Why is 11 not pronounced onety one - Funny thoughts of the day
Have you ever wondered why is 11 not pronounced onety one, why is 11 not called onety one? That is an interesting question which seems to come up with no answer. Here in this article, we will show you some possible answers for this funny and tricky questions. Funny thoughts of the day! History facts.
Why is 11 not pronounced onety one? Why is 11 not called onety one?
In English, eleven and twelve come from "one left over" and "two left over".
Elleovene, from Old English endleofan, literally "one left" (over ten), from Proto-Germanic *ainlif- (compare Old Saxon elleban, Old Frisian andlova, Dutch elf, Old High German einlif, German elf, Old Norse ellifu, Gothic ainlif), a compound of *ain "one" (see one) + PIE *leikw- "leave, remain" (source of Greek leipein "to leave behind;"
Here are some possible answers:
Ten is not called onety because you have ten fingers and not nine. That part is actually extremely logical and straightforward. Besides, what do you think "ty" actually means? You suggest that we say "one ten" every time we want to say "ten". Now that is illogical
Our cavemen ancestors must have had a sizeable input into the development of our numbers system. For all those who have read Clan of the Cave Bear by Jean M Auel, or watched the the very lovely Darryl Hannah in the movie of the same name, it is clear that the breakthrough in counting came at this time.
Who can forget the scene where the leaders of the cave tribe are struggling to count beyond ten, and Darryl’s younger version manages to figure it out in about 10 minutes. Of course, not wanting to be shown up, the leaders banish her from the tribe. You can get more information about language through language facts.
Our ancestors might have had two extra fingers and could count to 12. When you learned how to count, you did it using your fingers right? As we have a different number for 11 and 12, it must be that our ancestors had 12 fingers.
During those early days of counting, this makes perfect sense – it explains why we have different, unrelated words for each of the numbers 1-12.
Perhaps our cousins, the Neanderthals, had 2 extra digits. They were of course the more advanced branch of humans at one point.
If it wasn’t our ancestors, then perhaps the originator of the counting system was somehow genetically mutated and born with 12 fingers.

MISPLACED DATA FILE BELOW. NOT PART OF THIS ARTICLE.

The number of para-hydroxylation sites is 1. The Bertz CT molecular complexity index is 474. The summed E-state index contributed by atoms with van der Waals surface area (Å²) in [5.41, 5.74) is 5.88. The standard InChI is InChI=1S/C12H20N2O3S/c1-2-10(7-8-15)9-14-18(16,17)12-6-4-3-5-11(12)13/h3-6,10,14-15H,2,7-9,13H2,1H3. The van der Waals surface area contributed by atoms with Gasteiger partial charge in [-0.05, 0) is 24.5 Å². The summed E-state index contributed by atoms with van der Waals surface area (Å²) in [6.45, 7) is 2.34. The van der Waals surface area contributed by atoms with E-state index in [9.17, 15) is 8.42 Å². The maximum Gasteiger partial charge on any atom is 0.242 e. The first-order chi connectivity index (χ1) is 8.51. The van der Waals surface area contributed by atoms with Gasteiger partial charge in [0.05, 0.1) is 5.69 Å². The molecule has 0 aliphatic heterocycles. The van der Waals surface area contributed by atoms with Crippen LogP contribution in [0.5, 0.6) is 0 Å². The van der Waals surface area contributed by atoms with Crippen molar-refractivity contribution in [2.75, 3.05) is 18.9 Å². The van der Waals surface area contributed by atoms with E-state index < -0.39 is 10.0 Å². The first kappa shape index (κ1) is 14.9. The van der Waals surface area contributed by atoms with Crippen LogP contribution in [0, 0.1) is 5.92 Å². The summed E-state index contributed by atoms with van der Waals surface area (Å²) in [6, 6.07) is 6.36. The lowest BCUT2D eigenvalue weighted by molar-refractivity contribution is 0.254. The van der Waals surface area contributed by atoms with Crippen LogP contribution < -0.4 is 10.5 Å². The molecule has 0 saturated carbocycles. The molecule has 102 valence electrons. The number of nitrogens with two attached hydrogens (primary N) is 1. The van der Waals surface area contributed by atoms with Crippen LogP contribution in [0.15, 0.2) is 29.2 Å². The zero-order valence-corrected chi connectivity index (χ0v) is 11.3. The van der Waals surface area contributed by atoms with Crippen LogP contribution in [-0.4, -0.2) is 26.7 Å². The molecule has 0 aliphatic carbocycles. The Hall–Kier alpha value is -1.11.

The sort of person who was thinking about numbers (instead of hunting deer) must have had some sort of genetic advantage, so they could well have had 12 fingers.
Perhaps the origins of 11 and 12 came from the ancient, and long forgotten race of Elves. If I had rather pointy ears that are ideal for counting, then I would have invented a number system based on my 10 fingers, and 2 pointy ears.
If these numbers did originate from the Elves, then Eleven and Twelve would come quite naturally.
I seem to remember the German for 11 is Elf, which backs up point 4 quite nicely.
If anything, 11 should be tenty-one rather than onety-one.
11 is not onety-one because 10 is ten and not onety. Why isn’t it onety? Well, try counting 1-10 really fast, out loud in the middle of your office. One-two-three-four-five-six-seven-eight-nine and here it comes, onety.
I hope no-one heard you, otherwise you’d sound like a real idiot. It just doesn’t flow off the tongue does it. So if 10 isn’t onety, why can’t we make 11 whatever we like.
Interestingly, the number 11 also doesn’t follow logic in lots of other languages around the world, German, French, Spanish. If no-one else follows a logical counting system, then why should English? I would be interested if there are any Esperanto speakers reading this.
As it’s a fairly new language, you would hope they would have fixed this counting anomaly.
If 11 was onety-one then what would you call elevenses? For those not in the UK, this is our mid-morning snack. Presumably this would become onety-onesies?
That is just another reason why it shouldn’t be onety-one.
Bingo callers would have a tough time with Legs Onety-one. It doesn’t have quite the same ring as Legs Eleven.
Finally, our eleventh reason, just imagine how long it would take on Armistice Day parades to say "At the onety-first hour of the onety-first day of the onety-first month" A definite no-no.
At the eleventh hour of the eleventh day of the eleventh month is much easier to remember.
And maybe it's because that would be too easy, the universe does not work that way.
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